Recently online, I saw a writer attack a reader for saying that while she considered herself an ally, she wasn’t interested in reading gay romance. I mean, attack. And dig in. It was practically bullying. “Not reading gay romance is being a bigot. If you’re not willing to read these books, then you absolutely can’t call yourself an ally.”
So what happened? The reader got angry at her, told her she was being a bit pedantic, and quit her page. I expect she’ll never read her again.
Within the week, I was speaking to a writer friend, and she asked me what I’d read recently that I’d recommend, and I told her about a male/male romance I’d just read that was fantastic.
The conversation went something like this:
“Oh, I don’t read gay romance. I’m just not interested.”
So I told her that I hoped she’d give them a chance. That one of the great surprises I’d had when I started reading them was that, just like in a male/female romance, you get so invested in the growing relationship between those two individuals that the sex scenes just feel natural. That usually, in a well-written same sex romance, I am just as moved by the love story and the sex between them as in a heterosexual one.
“Interesting. Maybe I’ll give one a chance.”
Shaming someone for not being willing to try something new tends to be counterproductive. Attacking someone for anything tends to be counterproductive, I think. Especially when you’re trying to change their minds, or have them think about something in a new way.
Anger is valid and yes, there are times when attack works. But I think non-violent communication has changed the world a million times over, much better than violence ever has. It’s all about love.
To be clear, I am not always good at this myself. But I try. And when you’d like to convince someone to give a book a chance, attacking them or shaming them into trying one likely isn’t going to work.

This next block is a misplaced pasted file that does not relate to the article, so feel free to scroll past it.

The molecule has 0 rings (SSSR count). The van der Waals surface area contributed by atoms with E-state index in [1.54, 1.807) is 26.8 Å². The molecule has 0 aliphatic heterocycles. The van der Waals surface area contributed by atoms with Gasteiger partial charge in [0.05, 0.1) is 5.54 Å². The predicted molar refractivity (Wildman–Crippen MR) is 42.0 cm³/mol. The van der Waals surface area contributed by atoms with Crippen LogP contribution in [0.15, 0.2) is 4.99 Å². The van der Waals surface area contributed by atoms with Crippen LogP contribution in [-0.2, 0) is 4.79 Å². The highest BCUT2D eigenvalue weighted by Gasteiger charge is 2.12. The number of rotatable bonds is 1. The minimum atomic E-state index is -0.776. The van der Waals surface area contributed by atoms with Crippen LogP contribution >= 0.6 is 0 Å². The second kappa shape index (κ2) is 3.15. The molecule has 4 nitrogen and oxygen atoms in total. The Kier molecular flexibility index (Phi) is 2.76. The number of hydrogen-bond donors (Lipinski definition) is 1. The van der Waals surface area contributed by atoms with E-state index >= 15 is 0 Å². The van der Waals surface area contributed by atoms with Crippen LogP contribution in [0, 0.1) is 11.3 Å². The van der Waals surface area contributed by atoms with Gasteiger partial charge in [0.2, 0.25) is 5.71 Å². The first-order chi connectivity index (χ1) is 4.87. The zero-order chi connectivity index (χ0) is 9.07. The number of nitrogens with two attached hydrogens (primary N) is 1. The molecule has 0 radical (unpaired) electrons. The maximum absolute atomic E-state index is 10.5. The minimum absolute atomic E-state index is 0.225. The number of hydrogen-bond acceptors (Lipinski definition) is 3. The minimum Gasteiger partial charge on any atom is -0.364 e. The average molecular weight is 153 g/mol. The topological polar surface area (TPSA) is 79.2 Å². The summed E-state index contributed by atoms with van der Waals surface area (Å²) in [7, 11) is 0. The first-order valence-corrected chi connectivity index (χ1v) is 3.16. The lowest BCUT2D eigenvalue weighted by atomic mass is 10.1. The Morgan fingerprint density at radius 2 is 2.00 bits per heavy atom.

I’m absolutely certain that reader will be less likely to pick up a same sex romance, because that writer was so judgmental and self-righteous, whereas I know for a fact, my friend is more intrigued by them than she’s ever been before.
And you? If you’ve never read one before, especially if you consider yourself an ally, I truly hope you’ll consider picking one up.
The one I was raving about to my friend was Adriana Herrera’s AMERICAN DREAMER, but I’ve since read her second title in the Dreamers series, AMERICAN FAIRYTALE, and I loved them both!
Herrera does an excellent job of weaving internal and external conflicts through the stories, while also shining a light on the distinct challenges that face immigrants and people of color as they take bold steps toward life and love.
The buzz around these books is loud and lauding, and for good reason. The characters are pitch-perfect, and they deal with a number of obstacles, both out in the world and with each other. Refreshingly, one thing they don’t have to deal with is their sexuality, at least in the context of the people closest to them. They are surrounded by friends and family who love and accept them. In fact the series revolves around four childhood friends, three of whom are gay. (An exception to this is Jude in AMERICAN DREAMER, but while his family has disowned him, he has created a strong network of friends he can depend on.)
Yes, the sex is hot, about as hot as a typical contemporary romance. But what I said above rings true. Like any well-written romance, the love story carries us through, and the sex is part of the story. The mechanics take a far back seat to the emotion.
If you haven’t tried a same sex romance, I hope you will. These are excellent options to make your first-ever.